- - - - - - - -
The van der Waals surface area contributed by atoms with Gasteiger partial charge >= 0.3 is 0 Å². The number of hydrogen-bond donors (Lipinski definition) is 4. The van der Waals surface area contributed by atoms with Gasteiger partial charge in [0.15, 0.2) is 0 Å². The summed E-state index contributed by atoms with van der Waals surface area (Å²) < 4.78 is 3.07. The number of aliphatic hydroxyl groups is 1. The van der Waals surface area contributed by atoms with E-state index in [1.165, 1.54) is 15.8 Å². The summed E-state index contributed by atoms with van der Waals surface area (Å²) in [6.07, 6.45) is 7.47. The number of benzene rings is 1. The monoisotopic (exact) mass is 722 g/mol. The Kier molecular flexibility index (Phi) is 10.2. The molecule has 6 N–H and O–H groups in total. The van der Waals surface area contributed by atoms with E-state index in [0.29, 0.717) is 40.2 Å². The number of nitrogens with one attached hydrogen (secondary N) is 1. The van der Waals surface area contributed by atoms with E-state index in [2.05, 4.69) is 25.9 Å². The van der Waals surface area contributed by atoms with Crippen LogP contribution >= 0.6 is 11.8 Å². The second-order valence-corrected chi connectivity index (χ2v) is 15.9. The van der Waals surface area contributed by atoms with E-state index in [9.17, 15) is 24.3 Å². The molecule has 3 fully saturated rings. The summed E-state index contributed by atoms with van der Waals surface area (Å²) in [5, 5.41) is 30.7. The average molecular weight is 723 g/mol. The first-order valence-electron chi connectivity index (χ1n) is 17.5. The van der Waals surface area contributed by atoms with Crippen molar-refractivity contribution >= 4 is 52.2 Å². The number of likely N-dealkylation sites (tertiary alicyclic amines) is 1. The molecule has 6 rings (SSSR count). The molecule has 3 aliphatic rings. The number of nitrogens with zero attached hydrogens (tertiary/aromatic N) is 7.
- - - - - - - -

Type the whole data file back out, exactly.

The van der Waals surface area contributed by atoms with Gasteiger partial charge >= 0.3 is 0 Å². The number of hydrogen-bond donors (Lipinski definition) is 4. The van der Waals surface area contributed by atoms with Gasteiger partial charge in [0.15, 0.2) is 0 Å². The summed E-state index contributed by atoms with van der Waals surface area (Å²) < 4.78 is 3.07. The number of aliphatic hydroxyl groups is 1. The van der Waals surface area contributed by atoms with E-state index in [1.165, 1.54) is 15.8 Å². The summed E-state index contributed by atoms with van der Waals surface area (Å²) in [6.07, 6.45) is 7.47. The number of benzene rings is 1. The monoisotopic (exact) mass is 722 g/mol. The Kier molecular flexibility index (Phi) is 10.2. The molecule has 6 N–H and O–H groups in total. The van der Waals surface area contributed by atoms with E-state index in [0.29, 0.717) is 40.2 Å². The number of nitrogens with one attached hydrogen (secondary N) is 1. The van der Waals surface area contributed by atoms with E-state index in [2.05, 4.69) is 25.9 Å². The van der Waals surface area contributed by atoms with Crippen LogP contribution >= 0.6 is 11.8 Å². The second-order valence-corrected chi connectivity index (χ2v) is 15.9. The van der Waals surface area contributed by atoms with E-state index in [9.17, 15) is 24.3 Å². The molecule has 3 fully saturated rings. The summed E-state index contributed by atoms with van der Waals surface area (Å²) in [5, 5.41) is 30.7. The average molecular weight is 723 g/mol. The first-order valence-electron chi connectivity index (χ1n) is 17.5. The van der Waals surface area contributed by atoms with Crippen molar-refractivity contribution >= 4 is 52.2 Å². The number of likely N-dealkylation sites (tertiary alicyclic amines) is 1. The molecule has 6 rings (SSSR count). The molecule has 3 aliphatic rings. The number of nitrogens with zero attached hydrogens (tertiary/aromatic N) is 7.